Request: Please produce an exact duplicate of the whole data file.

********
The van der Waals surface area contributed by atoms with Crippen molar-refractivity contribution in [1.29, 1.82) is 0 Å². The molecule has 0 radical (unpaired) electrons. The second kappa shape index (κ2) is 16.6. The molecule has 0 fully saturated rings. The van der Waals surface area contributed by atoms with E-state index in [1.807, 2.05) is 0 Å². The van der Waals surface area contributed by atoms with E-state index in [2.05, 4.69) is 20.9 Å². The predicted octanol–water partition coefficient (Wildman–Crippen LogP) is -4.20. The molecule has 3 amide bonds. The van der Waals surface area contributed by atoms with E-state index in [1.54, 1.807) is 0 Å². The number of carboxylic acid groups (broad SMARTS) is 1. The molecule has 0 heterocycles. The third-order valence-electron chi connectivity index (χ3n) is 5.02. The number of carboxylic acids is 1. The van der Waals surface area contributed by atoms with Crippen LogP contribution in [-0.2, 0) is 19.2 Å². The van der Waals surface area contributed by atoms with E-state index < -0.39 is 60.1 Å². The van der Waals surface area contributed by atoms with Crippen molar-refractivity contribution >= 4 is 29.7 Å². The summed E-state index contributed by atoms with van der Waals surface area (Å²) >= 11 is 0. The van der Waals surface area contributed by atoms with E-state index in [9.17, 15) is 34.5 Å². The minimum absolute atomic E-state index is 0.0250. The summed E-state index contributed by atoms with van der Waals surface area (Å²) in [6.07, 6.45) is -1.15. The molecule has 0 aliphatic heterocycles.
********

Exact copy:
The van der Waals surface area contributed by atoms with Crippen molar-refractivity contribution in [1.29, 1.82) is 0 Å². The molecule has 0 radical (unpaired) electrons. The second kappa shape index (κ2) is 16.6. The molecule has 0 fully saturated rings. The van der Waals surface area contributed by atoms with E-state index in [1.807, 2.05) is 0 Å². The van der Waals surface area contributed by atoms with E-state index in [2.05, 4.69) is 20.9 Å². The predicted octanol–water partition coefficient (Wildman–Crippen LogP) is -4.20. The molecule has 3 amide bonds. The van der Waals surface area contributed by atoms with E-state index in [1.54, 1.807) is 0 Å². The number of carboxylic acid groups (broad SMARTS) is 1. The molecule has 0 heterocycles. The third-order valence-electron chi connectivity index (χ3n) is 5.02. The number of carboxylic acids is 1. The van der Waals surface area contributed by atoms with Crippen LogP contribution in [-0.2, 0) is 19.2 Å². The van der Waals surface area contributed by atoms with E-state index < -0.39 is 60.1 Å². The van der Waals surface area contributed by atoms with Crippen molar-refractivity contribution >= 4 is 29.7 Å². The summed E-state index contributed by atoms with van der Waals surface area (Å²) >= 11 is 0. The van der Waals surface area contributed by atoms with E-state index in [9.17, 15) is 34.5 Å². The minimum absolute atomic E-state index is 0.0250. The summed E-state index contributed by atoms with van der Waals surface area (Å²) in [6.07, 6.45) is -1.15. The molecule has 0 aliphatic heterocycles.